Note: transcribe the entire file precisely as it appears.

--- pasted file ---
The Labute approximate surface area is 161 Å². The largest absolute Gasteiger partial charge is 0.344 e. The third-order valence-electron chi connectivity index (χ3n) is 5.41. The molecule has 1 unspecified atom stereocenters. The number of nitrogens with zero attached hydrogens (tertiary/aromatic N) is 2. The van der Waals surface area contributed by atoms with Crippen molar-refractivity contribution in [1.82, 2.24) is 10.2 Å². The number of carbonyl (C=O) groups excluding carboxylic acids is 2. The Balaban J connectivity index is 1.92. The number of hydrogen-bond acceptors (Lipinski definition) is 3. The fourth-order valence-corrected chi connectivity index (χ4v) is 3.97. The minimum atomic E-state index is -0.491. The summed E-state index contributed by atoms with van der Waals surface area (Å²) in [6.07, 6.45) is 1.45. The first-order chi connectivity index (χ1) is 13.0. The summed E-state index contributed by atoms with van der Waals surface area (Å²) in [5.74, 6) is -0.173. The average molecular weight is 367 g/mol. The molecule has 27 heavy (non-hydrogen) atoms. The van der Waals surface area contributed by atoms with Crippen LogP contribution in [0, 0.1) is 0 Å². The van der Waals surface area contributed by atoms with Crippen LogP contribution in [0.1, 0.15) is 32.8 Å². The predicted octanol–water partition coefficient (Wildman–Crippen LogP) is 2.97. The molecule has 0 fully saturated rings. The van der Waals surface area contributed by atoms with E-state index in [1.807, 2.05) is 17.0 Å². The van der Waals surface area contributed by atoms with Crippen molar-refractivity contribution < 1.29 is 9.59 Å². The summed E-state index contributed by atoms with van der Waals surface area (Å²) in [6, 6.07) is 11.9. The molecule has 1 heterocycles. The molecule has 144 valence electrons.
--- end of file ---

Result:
The Labute approximate surface area is 161 Å². The largest absolute Gasteiger partial charge is 0.344 e. The third-order valence-electron chi connectivity index (χ3n) is 5.41. The molecule has 1 unspecified atom stereocenters. The number of nitrogens with zero attached hydrogens (tertiary/aromatic N) is 2. The van der Waals surface area contributed by atoms with Crippen molar-refractivity contribution in [1.82, 2.24) is 10.2 Å². The number of carbonyl (C=O) groups excluding carboxylic acids is 2. The Balaban J connectivity index is 1.92. The number of hydrogen-bond acceptors (Lipinski definition) is 3. The fourth-order valence-corrected chi connectivity index (χ4v) is 3.97. The minimum atomic E-state index is -0.491. The summed E-state index contributed by atoms with van der Waals surface area (Å²) in [6.07, 6.45) is 1.45. The first-order chi connectivity index (χ1) is 13.0. The summed E-state index contributed by atoms with van der Waals surface area (Å²) in [5.74, 6) is -0.173. The average molecular weight is 367 g/mol. The molecule has 27 heavy (non-hydrogen) atoms. The van der Waals surface area contributed by atoms with Crippen LogP contribution in [0, 0.1) is 0 Å². The van der Waals surface area contributed by atoms with Crippen LogP contribution in [0.1, 0.15) is 32.8 Å². The predicted octanol–water partition coefficient (Wildman–Crippen LogP) is 2.97. The molecule has 0 fully saturated rings. The van der Waals surface area contributed by atoms with E-state index in [1.807, 2.05) is 17.0 Å². The van der Waals surface area contributed by atoms with Crippen molar-refractivity contribution < 1.29 is 9.59 Å². The summed E-state index contributed by atoms with van der Waals surface area (Å²) in [6, 6.07) is 11.9. The molecule has 1 heterocycles. The molecule has 144 valence electrons.